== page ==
I was involved in a debate with my friend a few days ago.
He proposed that the most logical answer for questions that can't be judged with science, logic and reason should be polar, i.e., either 'Yes' or 'No'. For example, he insisted that the logical answer to the question "Do you think humans will be immortal in the future?" should be either "Yes" or "No".
On, the other hand, I insisted that the most logical answer to such an extraordinary and unfathomable question should be "No Comment". I think that nobody should assign any sort of weight in important arguments (only) to such questions which can't be reasoned, rationalized and analyzed statistically. Opening doors to a wild speculative answers about such a question should be restricted.
In a similar manner, I attempted to provide a counter argument when he didn't back down. This argument has been inspired by the theory of Simulated Reality . The question is: "Do you think the Earth will exist after a billion years?". Please notice and remember the bold emphasis on the words "the Earth" in the previous question. His answer was "either Yes or No". I stepped on the wildly speculative platform that he constructed and asserted a paradox. If we found out that our earth has been a simulation all along and our earth was one of the many billions of other simulated earths out there, we don't know where the real Earth is because every time we discover an earth after our own, it turns to be a simulation again. Since we can't fathom, quantify and assert infinity *and* we aren't able to the find "the Earth" that we referenced to in our question earlier, the correct answer turns out to be "Uncertain" or "No Comment". You may also visit this link and listen to the argument made immediately as the video starts playing. Every question is not a meaningful question and such questions don't deserve an answer.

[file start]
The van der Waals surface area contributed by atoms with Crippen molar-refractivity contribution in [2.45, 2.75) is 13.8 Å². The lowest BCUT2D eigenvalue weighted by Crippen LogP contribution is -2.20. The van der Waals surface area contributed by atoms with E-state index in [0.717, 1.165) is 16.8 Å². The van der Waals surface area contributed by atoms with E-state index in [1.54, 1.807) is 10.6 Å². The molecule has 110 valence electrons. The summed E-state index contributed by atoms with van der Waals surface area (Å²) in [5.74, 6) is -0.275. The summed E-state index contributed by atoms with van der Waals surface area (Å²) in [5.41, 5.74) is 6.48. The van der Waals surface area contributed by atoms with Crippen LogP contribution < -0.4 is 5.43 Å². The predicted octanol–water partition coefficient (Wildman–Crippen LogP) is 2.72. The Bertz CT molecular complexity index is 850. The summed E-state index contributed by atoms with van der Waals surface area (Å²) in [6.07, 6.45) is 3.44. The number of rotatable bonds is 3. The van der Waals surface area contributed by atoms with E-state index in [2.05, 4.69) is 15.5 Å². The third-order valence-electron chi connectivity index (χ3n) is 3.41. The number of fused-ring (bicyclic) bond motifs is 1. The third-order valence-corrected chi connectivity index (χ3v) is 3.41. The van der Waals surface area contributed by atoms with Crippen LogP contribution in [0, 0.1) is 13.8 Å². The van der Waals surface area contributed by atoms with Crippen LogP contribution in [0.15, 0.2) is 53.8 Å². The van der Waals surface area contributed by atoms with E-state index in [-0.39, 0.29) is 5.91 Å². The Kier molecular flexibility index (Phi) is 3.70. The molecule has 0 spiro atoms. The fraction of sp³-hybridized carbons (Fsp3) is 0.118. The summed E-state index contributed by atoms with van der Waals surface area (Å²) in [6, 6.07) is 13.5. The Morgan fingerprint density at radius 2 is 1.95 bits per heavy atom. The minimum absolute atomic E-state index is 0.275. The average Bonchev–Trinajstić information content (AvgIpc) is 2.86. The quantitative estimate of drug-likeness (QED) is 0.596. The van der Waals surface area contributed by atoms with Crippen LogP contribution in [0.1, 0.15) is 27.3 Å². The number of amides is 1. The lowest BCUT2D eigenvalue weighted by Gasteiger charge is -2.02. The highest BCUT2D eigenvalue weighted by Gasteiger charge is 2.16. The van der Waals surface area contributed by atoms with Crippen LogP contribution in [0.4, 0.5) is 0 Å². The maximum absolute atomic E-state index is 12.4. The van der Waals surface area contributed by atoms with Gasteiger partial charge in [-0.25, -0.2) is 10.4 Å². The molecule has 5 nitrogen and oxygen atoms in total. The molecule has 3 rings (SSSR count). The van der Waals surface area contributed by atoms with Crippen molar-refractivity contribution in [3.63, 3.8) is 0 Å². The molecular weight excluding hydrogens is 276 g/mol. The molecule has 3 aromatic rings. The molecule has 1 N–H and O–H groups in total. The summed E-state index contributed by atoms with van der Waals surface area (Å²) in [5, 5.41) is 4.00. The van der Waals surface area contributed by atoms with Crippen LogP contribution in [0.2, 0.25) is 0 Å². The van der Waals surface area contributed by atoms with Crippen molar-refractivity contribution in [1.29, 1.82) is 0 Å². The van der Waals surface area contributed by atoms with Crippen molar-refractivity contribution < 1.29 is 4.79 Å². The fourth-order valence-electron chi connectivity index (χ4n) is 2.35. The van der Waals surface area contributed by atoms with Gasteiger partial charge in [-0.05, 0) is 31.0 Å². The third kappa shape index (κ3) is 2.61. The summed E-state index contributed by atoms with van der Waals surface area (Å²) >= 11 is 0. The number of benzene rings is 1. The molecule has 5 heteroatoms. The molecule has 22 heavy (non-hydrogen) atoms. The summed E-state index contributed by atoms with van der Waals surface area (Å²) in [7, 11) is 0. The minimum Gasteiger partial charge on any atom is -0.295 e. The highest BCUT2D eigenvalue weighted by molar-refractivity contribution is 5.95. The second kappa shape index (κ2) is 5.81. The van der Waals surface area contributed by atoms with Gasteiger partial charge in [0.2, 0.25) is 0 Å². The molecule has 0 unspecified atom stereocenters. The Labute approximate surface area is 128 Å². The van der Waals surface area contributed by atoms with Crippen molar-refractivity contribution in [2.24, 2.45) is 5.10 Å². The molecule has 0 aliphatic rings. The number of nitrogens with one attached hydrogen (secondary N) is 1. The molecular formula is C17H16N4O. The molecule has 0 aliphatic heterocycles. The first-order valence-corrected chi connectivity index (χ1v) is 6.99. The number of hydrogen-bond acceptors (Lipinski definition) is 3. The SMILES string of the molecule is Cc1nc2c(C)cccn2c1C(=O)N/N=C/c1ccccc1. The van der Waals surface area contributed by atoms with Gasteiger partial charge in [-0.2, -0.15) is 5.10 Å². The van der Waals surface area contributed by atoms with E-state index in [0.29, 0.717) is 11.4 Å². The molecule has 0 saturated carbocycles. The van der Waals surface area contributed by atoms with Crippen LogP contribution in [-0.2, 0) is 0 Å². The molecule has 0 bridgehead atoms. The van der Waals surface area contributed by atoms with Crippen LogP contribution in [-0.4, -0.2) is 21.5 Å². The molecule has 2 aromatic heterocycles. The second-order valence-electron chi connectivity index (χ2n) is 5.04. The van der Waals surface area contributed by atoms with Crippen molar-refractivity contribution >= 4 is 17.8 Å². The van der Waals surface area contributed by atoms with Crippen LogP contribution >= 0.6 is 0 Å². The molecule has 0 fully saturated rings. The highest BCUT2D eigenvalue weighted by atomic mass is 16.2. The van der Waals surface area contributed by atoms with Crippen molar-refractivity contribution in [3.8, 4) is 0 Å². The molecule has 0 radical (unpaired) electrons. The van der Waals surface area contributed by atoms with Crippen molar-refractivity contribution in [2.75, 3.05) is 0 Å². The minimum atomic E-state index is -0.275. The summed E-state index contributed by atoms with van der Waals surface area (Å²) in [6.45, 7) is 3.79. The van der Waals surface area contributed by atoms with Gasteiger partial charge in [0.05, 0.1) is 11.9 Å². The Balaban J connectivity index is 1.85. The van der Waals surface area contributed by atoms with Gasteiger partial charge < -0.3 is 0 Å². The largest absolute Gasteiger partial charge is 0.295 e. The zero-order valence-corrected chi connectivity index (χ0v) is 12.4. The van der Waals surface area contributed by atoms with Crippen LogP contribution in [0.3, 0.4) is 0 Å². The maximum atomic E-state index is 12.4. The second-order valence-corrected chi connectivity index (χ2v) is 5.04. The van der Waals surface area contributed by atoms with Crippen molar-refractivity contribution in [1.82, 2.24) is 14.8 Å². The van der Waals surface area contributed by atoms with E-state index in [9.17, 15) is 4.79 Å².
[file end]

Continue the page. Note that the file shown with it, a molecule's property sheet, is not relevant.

Do you agree with what I have to say? If, yes then leave your comments. If no, then leave your reviews on my question.